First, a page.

Furthermore, the report adds (page 22) that between 2018 and 2019 – so before the Covid-19 pandemic hit – 400 to 500 people died every day in French nursing homes. The amount of deaths that followed the delivery of the vaccine, then, can’t be considered alarming or particularly remarkable from a purely statistical standpoint, also taking into account that all the people involved had pre-existing conditions or an overall frail health situation.

Spain

Through the collaborative platform Truly Media we were able to locate a similar narrative in Spain. Seven people died in a nursing home in Toledo at the beginning of February, after receiving the first dose of the Pfizer-BioNTech vaccine. They all had tested positive to Covid-19: actually, that nursing home turned out to be the epicentre of a major coronavirus outbreak, with most of the residents and the employees infected with the virus.

However, it’s important to remember that the Pfizer-BioNTech vaccine (and the Moderna one as well) requires two doses to immunize a patient, and the administration of a single shot is only 52% effective. Therefore, it’s possible to fall ill with the virus even after receiving the first injection.

Germany

In Germany, Soma members from eVAI Intelligence pointed us to an article published by Der Spiegel which dealt with some allegations, shared on Twitter by a Chinese Tv presenter, according to which 10 people have died in the country after receiving the Covid-19 vaccine.

The information is again correct, but experts from the Paul Ehrlich Institute, the Federal institute for vaccines and biomedicines, explained that all the patients were old and with severe pre-existing conditions which have likely been the main cause of death.

There have also been more isolated cases: in Bavaria, for instance, circulated a false news according to which a fireman died a few days after receiving the Covid-19 vaccine. Fact-checkers at Br24 found that the facts are correct, but the vaccine had nothing to do with the demise of the man, which was instead caused primarily by a heart attack.

Italy

In mid-December fact-checkers at Facta verified a widespread claim according to which six people died during the Pfizer-BioNTech vaccine testing phases. The news circulated in several European countries.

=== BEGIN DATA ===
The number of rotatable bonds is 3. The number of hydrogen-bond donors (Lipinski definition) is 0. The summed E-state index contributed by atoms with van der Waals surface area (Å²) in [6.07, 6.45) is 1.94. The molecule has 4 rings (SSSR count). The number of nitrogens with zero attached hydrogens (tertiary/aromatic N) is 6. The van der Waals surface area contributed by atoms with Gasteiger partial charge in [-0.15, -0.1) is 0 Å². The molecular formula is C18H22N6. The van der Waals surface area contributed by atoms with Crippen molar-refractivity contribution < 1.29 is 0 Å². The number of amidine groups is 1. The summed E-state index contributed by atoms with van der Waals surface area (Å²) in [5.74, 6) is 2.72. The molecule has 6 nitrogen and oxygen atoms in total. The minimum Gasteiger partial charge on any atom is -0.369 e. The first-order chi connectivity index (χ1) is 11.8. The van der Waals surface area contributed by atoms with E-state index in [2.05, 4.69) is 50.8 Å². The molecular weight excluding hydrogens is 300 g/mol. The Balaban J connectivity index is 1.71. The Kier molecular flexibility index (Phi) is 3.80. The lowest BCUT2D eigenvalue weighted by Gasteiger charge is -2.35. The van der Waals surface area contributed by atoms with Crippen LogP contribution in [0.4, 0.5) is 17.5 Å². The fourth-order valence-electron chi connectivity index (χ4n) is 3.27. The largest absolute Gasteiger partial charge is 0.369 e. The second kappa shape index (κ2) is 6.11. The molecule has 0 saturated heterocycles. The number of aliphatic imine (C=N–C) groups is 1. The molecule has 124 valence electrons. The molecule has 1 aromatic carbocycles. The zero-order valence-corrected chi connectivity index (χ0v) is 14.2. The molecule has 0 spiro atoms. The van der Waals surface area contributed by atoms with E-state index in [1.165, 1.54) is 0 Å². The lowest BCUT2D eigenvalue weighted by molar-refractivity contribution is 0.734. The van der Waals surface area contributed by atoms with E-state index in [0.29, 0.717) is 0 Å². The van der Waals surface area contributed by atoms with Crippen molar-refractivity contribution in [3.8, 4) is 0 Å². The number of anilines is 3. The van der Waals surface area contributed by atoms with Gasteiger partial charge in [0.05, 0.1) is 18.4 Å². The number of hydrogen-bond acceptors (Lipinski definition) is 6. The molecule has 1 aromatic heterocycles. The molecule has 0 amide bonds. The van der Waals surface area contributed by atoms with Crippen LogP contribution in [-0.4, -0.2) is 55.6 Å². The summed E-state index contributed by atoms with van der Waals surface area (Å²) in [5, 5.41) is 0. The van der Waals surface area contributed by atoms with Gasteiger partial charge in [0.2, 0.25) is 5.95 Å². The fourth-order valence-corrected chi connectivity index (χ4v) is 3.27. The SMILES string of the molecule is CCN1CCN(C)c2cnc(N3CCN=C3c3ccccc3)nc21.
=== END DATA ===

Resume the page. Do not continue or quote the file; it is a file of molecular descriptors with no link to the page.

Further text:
The information is correct, but it was often framed in a misleading and alarming way.

Out of the six people who died, four of them were part of the placebo group, so they never actually received the vaccine. Regarding the two people who got vaccinated, one had a heart attack 62 days after receiving the second dose, while the second individual had a pre-existing form of arteriosclerosis.

After the beginning of the mass vaccination campaign, Italian newspapers also reported about a number of people who passed away after receiving a Covid-19 vaccine (for example an old lady in Genoa who had a cerebral hemorrhage, or a doctor in Mantua who had an heart attack), but in all cases the two events seemed to be not directly related.

Other countries

News about Covid-19 vaccines (falsely) related deaths became particularly popular in Norway. During the second half of January, media outlets all around Europe – in Italy, Spain, United Kingdom, Poland, and France, among others – reported about 23 people who died in Norwegian nursing homes after the administration of the vaccine.

As of February 2, 2021, the Norwegian institute of public health reported that 56 people have died within 12 days of receiving a Covid-19 vaccine (more in detail, 55 got the Pfizer-BioNtech one, while 1 got Moderna’s). All of the deaths «occurred amongst elderly nursing home residents over the age of 70.»

The Institute claims that «many of these reports state that no link to vaccination is suspected. The fact that some nursing home residents die soon after being vaccinated does not mean that there is a causal relationship.»

However, it admits that «in the case of some patients, there is always a possibility that relatively mild adverse reactions following the vaccination of frail elderly people contributed to a deterioration in their general condition or underlying illness, leading to death of the patient».

Furthermore, the report also states that everyday about 45 people die in Norvegian nursing homes, and «it is therefore to be expected that deaths will occur soon after vaccination, without there necessarily being any causal link to the vaccine.»

In Ireland, TheJournal.ie verified a social media post which linked the death of a doctor at Wexford General Hospital with the fact that he had received the vaccine a few days before.

Fact-checkers stated that «Health Products Regulatory Authority (Hpra), the regulatory body for medicines in Ireland, confirmed there have been no reports of deaths for which there were concerns about the Covid-19 vaccine.» However, our colleagues from the Institute for future media and communications at Dublin City University informed us that similar cases of disinformation were also circulating on Twitter.

German Soma members at eVAI Intelligence highlighted similar news circulating in Switzerland, where a 91-years-old woman in a nursing home died five days after receiving the vaccine. Swissmedic, the Swiss surveillance authority for medicines and medical devices, stated that any link between the two events is «highly unlikely.»

Along with this set of misleading causal connections between actual deaths and Covid-19 vaccines, another popular but invented narrative quickly spread in a number of European countries.

Invented deaths

A second, popular example of disinformation claims that specific people – generally the first ones to receive the vaccine in different European countries – are now dead. All of these claims proved to be unfounded, since the individuals they mention are alive and in good health.

France